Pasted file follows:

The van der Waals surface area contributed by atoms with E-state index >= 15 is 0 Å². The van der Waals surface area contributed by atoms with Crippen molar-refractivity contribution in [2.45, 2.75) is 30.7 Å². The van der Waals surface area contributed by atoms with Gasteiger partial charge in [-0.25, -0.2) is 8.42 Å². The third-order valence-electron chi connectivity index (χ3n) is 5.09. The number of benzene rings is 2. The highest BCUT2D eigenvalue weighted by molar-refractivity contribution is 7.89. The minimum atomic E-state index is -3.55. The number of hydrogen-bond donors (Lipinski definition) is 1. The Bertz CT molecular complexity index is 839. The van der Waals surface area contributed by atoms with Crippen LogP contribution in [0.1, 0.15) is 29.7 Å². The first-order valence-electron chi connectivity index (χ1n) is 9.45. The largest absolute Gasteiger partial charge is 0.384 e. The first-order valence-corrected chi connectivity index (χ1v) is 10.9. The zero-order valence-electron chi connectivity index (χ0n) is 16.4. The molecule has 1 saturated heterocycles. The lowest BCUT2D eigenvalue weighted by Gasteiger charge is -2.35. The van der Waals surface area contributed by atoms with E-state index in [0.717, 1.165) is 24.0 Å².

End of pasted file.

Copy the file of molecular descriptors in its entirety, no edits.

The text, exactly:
The van der Waals surface area contributed by atoms with E-state index >= 15 is 0 Å². The van der Waals surface area contributed by atoms with Crippen molar-refractivity contribution in [2.45, 2.75) is 30.7 Å². The van der Waals surface area contributed by atoms with Gasteiger partial charge in [-0.25, -0.2) is 8.42 Å². The third-order valence-electron chi connectivity index (χ3n) is 5.09. The number of benzene rings is 2. The highest BCUT2D eigenvalue weighted by molar-refractivity contribution is 7.89. The minimum atomic E-state index is -3.55. The number of hydrogen-bond donors (Lipinski definition) is 1. The Bertz CT molecular complexity index is 839. The van der Waals surface area contributed by atoms with Crippen LogP contribution in [0.1, 0.15) is 29.7 Å². The first-order valence-electron chi connectivity index (χ1n) is 9.45. The largest absolute Gasteiger partial charge is 0.384 e. The first-order valence-corrected chi connectivity index (χ1v) is 10.9. The zero-order valence-electron chi connectivity index (χ0n) is 16.4. The molecule has 1 saturated heterocycles. The lowest BCUT2D eigenvalue weighted by Gasteiger charge is -2.35. The van der Waals surface area contributed by atoms with E-state index in [0.717, 1.165) is 24.0 Å².